/fʊl / (say fool)

1. filled; containing all that can be held; filled to utmost capacity: a full cup; a full theatre.
2. complete; entire; maximum: a full supply.
3. of unmixed ancestry: a full Aboriginal.
4. of the maximum size, amount, extent, volume, etc.: a full kilometre; full pay; the full moon.
5. (of garments, etc.) wide, ample, or having ample folds.
6. filled or rounded out, as in form.
7. addressing or covering many aspects or possibilities: a full explanation; a full treatment.
8. Music ample and complete in volume or richness of sound.
9. (of wines) having considerable body.
10. (of a horse) still ungelded.
11. (of a mare) pregnant.
12. being fully or entirely such: a full brother.
13. Colloquial intoxicated.
14. Nautical (of a hull form) with bluff bow and stern, and almost square mid section.
15. exactly or directly: the blow struck him full in the face.
16. Obsolete completely or entirely: full ripe.
verb (t)
17. Sewing to ease one side of a seam into the other, by gathers or tucks.
verb (i)
18. (of the moon) to become full.
19. (of the moon) the stage of complete illumination.
20. be full of it, Colloquial
a. to habitually express opinions which are outrageous or incorrect.
b. to put on airs.
21. full and by, Nautical with the sails full and sailing close to the wind.
22. full as a boot (or goog){{}} (or tick){{}} (or fart), Colloquial
a. very drunk.
b. unable to eat any more.
23. full as a state school, Colloquial extremely full; overcrowded.
24. full drunk, Aboriginal English completely intoxicated.
25. full of,
a. engrossed with or absorbed in.
b. Colloquial exasperated by: I'm getting full of this job.
26. full of oneself, conceited; egoistic.
27. full steam ahead, with all energy and enthusiasm; without reservation.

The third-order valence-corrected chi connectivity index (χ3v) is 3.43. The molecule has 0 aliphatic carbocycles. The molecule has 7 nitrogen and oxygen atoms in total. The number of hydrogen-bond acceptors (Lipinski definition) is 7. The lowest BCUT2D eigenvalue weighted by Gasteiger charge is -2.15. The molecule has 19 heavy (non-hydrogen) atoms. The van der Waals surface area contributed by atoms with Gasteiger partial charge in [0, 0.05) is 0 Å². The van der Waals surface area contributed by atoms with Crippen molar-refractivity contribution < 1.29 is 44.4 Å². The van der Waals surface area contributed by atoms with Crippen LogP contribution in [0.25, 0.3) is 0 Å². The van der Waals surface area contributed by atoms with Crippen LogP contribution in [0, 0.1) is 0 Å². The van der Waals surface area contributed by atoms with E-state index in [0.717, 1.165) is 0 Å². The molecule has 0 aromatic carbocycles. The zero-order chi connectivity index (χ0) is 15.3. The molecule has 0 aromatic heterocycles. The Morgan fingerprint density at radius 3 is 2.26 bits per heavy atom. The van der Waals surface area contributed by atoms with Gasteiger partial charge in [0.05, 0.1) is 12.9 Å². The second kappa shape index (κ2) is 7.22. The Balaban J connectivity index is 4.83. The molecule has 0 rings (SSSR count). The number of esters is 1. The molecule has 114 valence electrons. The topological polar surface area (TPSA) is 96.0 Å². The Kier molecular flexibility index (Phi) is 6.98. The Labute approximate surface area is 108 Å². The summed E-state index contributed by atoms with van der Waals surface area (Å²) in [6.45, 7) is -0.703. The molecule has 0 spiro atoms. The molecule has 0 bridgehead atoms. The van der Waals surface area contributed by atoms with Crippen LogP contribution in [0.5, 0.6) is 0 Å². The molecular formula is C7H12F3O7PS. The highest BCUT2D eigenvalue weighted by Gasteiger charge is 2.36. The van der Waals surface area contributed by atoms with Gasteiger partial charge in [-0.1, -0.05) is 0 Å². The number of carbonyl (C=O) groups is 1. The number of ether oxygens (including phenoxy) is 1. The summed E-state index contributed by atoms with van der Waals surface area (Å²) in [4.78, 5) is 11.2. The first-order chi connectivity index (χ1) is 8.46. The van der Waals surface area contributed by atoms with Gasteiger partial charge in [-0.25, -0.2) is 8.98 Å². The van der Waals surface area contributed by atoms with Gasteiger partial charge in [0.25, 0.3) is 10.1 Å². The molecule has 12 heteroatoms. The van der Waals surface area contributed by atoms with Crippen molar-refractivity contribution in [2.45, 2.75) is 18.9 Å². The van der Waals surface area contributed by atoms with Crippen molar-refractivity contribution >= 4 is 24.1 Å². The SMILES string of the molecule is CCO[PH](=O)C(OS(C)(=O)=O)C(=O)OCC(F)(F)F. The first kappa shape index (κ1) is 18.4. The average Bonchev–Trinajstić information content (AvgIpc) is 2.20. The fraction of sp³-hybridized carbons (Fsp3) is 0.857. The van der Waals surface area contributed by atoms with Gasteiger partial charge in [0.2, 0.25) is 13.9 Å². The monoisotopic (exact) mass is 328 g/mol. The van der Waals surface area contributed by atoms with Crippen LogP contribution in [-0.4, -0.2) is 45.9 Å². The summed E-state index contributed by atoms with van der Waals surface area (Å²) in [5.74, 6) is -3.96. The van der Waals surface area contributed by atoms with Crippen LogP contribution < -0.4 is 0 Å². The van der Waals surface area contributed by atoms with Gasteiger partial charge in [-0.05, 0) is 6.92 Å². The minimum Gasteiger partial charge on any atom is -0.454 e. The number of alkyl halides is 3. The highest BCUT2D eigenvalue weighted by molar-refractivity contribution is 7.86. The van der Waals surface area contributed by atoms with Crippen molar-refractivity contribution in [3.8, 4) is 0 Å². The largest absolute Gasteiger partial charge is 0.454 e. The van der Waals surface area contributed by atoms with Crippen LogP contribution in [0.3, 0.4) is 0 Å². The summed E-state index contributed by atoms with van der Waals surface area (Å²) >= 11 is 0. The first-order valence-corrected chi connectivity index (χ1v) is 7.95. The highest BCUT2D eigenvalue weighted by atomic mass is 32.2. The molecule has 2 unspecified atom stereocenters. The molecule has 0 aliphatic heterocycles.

28. full up, Colloquial
a. filled to capacity.
b. having all places taken: the car park is full up.
c. (of a person) replete; having eaten enough.
d. Obsolete Colloquial highly emotional and close to tears.
e. exasperated; disgruntled.
29. full up of, Obsolete Colloquial exasperated with; tired of: full up of fruit picking.
30. in full,
a. without reduction; to or for the full amount: a receipt in full.
b. without abbreviation or contraction.
31. in full cry, in hot pursuit, as dogs in the chase.
32. in full force, with no-one missing.
33. know full well, to be extremely sure of: to know full well the consequences.
34. on the full, (of a ball) in flight before bouncing.
35. to the full, in full measure; to the utmost extent.
{Middle English and Old English full, ful; distantly related to Latin plēnus full, Greek plēthein be full}
/fʊl / (say fool)

verb (t)
1. to cleanse and thicken (cloth, etc.) by special processes in manufacture.
verb (i)
2. (of cloth, etc.) to become compacted or felted.
{Middle English fulle(n), backformation from fuller1}

Australian English dictionary. 2014.


Look at other dictionaries:

  • full — full …   Dictionnaire des rimes

  • full — full …   The Old English to English

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  • Full — (f[.u]l), a. [Compar. {Fuller} (f[.u]l [ e]r); superl. {Fullest}.] [OE. & AS. ful; akin to OS. ful, D. vol, OHG. fol, G. voll, Icel. fullr, Sw. full, Dan. fuld, Goth. fulls, L. plenus, Gr. plh rhs, Skr. p[=u][.r]na full, pr[=a] to fill, also to… …   The Collaborative International Dictionary of English

  • full — [ ful ] adjective *** ▸ 1 containing all that fits ▸ 2 complete ▸ 3 having a lot of something ▸ 4 unable to eat more ▸ 5 as much as possible ▸ 6 busy ▸ 7 body: large ▸ 8 clothing: loose on body ▸ 9 about flavor ▸ + PHRASES 1. ) containing the… …   Usage of the words and phrases in modern English

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  • full — full1 [fool] adj. [ME < OE, akin to Ger voll, Goth fulls < IE base * pel , to fill > L plenus, full & plere, to fill, Gr plēthein, to be full, Welsh llawn, full] 1. having in it all there is space for; holding or containing as much as… …   English World dictionary

  • full — full, complete, plenary, replete are not interchangeable with each other, but the last three are interchangeable with the most comprehensive term, full, in at least one of its senses. Full implies the presence or inclusion of everything that is… …   New Dictionary of Synonyms

  • full — [ ful ] n. m. • 1884; mot angl. « plein » ♦ Anglic. Au poker, Ensemble formé par un brelan et une paire (SYN. main pleine). Full aux as, rois, dames..., comprenant un brelan d as, de rois, de dames. ⊗ HOM. Foule. ● full, fulls nom masculin… …   Encyclopédie Universelle

  • Full — Full, adv. Quite; to the same degree; without abatement or diminution; with the whole force or effect; thoroughly; completely; exactly; entirely. [1913 Webster] The pawn I proffer shall be full as good. Dryden. [1913 Webster] The diapason closing …   The Collaborative International Dictionary of English